14th March 2018
By Richard Whitehouse
The fine for delays in completing works on the major A30 dualling at Temple are “approaching” £400,000.
Work to create dual carriageways on the main road route through Cornwall were originally meant to have been completed last summer.
Yet while the main part of the £60million works were completed last July, there have been various additional works needed. The road is currently reduced to a single carriageway in both directions while contractors Kier carry out works.
When first announced in January Kier said that the works would be completed by March 16. But it has now been revealed that they will continue until March 22.
Cornwall Council has previously said that it would be penalising Kier for the delays but until now had not revealed how much the fine would be.
Geoff Brown, Cabinet member for transport, told a meeting of the council’s economic growth and development overview and scrutiny committee yesterday that he was not happy with the continued delays.
Mr Brown said that he had driven down the road himself just last week and encountered the single carriageway restriction.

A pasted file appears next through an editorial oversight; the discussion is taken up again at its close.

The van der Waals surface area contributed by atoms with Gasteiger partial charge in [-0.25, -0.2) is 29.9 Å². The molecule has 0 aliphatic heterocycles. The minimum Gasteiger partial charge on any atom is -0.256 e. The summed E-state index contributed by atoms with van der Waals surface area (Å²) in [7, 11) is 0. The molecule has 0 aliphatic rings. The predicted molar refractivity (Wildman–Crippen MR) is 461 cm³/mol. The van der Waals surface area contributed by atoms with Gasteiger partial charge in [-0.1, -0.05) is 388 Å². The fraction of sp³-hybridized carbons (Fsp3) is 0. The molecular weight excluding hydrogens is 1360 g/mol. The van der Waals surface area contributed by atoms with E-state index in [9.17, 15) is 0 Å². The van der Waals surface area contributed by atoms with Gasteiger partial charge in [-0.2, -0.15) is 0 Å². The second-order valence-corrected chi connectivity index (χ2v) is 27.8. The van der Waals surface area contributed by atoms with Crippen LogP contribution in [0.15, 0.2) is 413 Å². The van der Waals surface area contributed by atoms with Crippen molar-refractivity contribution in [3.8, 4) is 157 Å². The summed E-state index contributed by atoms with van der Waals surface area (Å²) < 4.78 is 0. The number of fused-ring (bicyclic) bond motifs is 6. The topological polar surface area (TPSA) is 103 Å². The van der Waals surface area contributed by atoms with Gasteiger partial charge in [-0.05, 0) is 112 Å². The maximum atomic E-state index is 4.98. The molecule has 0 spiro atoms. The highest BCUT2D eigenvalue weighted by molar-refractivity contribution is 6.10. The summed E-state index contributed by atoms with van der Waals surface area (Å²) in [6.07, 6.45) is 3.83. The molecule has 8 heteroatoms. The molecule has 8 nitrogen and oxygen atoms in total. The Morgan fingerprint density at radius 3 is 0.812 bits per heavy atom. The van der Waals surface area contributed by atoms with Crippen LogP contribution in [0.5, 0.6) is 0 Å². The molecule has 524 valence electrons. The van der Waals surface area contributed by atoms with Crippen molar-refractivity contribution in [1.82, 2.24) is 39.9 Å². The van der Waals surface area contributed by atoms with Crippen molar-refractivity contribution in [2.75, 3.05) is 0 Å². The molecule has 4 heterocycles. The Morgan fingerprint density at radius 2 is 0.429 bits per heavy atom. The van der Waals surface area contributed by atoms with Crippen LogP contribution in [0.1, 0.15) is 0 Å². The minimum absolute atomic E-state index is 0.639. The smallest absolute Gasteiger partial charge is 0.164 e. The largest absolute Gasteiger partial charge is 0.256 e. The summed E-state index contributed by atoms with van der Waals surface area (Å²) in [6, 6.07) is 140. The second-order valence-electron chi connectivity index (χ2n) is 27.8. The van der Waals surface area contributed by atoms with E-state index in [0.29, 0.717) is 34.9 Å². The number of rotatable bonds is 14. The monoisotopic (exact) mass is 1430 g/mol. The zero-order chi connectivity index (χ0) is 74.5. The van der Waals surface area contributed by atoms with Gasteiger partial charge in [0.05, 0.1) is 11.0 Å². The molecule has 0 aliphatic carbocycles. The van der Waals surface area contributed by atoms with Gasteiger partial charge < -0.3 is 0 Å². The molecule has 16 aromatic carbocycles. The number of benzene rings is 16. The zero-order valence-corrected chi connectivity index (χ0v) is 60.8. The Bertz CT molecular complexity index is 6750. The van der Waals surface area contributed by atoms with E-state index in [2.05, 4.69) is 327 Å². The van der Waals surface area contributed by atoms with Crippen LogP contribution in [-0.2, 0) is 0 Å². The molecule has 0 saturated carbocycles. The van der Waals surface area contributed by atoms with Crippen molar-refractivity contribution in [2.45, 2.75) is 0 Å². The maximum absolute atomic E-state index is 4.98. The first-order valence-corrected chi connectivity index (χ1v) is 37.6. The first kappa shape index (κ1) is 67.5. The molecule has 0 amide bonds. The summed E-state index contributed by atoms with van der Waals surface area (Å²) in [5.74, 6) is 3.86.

He said: “I have asked them to explain why these delays continue to happen. He assured me that it will be done by March 22.”
He added that it was “not good enough” and revealed that the fine for Kier was “approaching now £400,000”.
Council leader Adam Paynter previously said that any money paid through the fines would be put back into the council’s highways budget.
The three-mile section of road over Bodmin Moor and Preeze Cross Bridge was formally declared open for business on July 14, bringing to an end two years of roadworks misery. Cardinham Bridge opened to traffic a few weeks later.
During its busiest time, the road carries around 40,000 vehicles a day, meaning that roughly 280,000 cars, lorries, camper vans, caravans and motorbikes travelled along the new widened stretch of road in the first week it opened.
When the road was previously a single carriageway the delays it caused to traffic were estimated to cost the economy £235m a year.
This article has been supplied to Cornwall Reports by the BBC Local Democracy Service